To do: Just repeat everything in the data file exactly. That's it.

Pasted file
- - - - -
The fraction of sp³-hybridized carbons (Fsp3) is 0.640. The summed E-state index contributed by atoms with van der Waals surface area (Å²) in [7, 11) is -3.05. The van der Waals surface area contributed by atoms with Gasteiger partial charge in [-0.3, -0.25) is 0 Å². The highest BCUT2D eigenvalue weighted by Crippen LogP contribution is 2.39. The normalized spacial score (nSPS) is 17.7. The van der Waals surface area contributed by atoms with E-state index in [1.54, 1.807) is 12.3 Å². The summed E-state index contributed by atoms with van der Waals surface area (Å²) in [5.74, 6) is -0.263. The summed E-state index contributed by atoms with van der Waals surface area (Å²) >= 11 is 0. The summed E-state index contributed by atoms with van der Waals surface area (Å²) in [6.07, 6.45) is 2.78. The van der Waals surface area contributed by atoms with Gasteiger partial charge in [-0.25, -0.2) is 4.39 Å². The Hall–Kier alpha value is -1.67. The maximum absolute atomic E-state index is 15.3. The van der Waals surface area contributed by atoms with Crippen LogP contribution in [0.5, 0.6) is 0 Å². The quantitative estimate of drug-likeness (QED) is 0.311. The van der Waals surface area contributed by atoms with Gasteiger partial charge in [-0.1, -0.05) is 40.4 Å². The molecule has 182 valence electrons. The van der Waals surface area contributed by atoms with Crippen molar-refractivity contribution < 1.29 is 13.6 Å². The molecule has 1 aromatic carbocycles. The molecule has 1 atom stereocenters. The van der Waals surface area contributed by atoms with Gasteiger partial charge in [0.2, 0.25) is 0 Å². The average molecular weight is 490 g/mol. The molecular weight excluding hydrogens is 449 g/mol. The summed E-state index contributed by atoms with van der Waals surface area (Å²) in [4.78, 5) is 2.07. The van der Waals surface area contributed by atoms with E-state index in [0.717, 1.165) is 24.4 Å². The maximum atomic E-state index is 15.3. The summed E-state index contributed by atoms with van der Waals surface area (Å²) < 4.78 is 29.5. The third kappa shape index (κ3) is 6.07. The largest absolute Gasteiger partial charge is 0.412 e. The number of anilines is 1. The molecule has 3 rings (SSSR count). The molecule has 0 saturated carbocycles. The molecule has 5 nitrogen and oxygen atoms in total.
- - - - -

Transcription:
The fraction of sp³-hybridized carbons (Fsp3) is 0.640. The summed E-state index contributed by atoms with van der Waals surface area (Å²) in [7, 11) is -3.05. The van der Waals surface area contributed by atoms with Gasteiger partial charge in [-0.3, -0.25) is 0 Å². The highest BCUT2D eigenvalue weighted by Crippen LogP contribution is 2.39. The normalized spacial score (nSPS) is 17.7. The van der Waals surface area contributed by atoms with E-state index in [1.54, 1.807) is 12.3 Å². The summed E-state index contributed by atoms with van der Waals surface area (Å²) in [5.74, 6) is -0.263. The summed E-state index contributed by atoms with van der Waals surface area (Å²) >= 11 is 0. The summed E-state index contributed by atoms with van der Waals surface area (Å²) in [6.07, 6.45) is 2.78. The van der Waals surface area contributed by atoms with Gasteiger partial charge in [-0.25, -0.2) is 4.39 Å². The Hall–Kier alpha value is -1.67. The maximum absolute atomic E-state index is 15.3. The van der Waals surface area contributed by atoms with Crippen LogP contribution in [0.5, 0.6) is 0 Å². The quantitative estimate of drug-likeness (QED) is 0.311. The van der Waals surface area contributed by atoms with Gasteiger partial charge in [-0.1, -0.05) is 40.4 Å². The molecule has 182 valence electrons. The van der Waals surface area contributed by atoms with Crippen molar-refractivity contribution < 1.29 is 13.6 Å². The molecule has 1 aromatic carbocycles. The molecule has 1 atom stereocenters. The van der Waals surface area contributed by atoms with Gasteiger partial charge in [0.2, 0.25) is 0 Å². The average molecular weight is 490 g/mol. The molecular weight excluding hydrogens is 449 g/mol. The summed E-state index contributed by atoms with van der Waals surface area (Å²) in [4.78, 5) is 2.07. The van der Waals surface area contributed by atoms with E-state index in [0.717, 1.165) is 24.4 Å². The maximum atomic E-state index is 15.3. The summed E-state index contributed by atoms with van der Waals surface area (Å²) < 4.78 is 29.5. The third kappa shape index (κ3) is 6.07. The largest absolute Gasteiger partial charge is 0.412 e. The number of anilines is 1. The molecule has 3 rings (SSSR count). The molecule has 0 saturated carbocycles. The molecule has 5 nitrogen and oxygen atoms in total.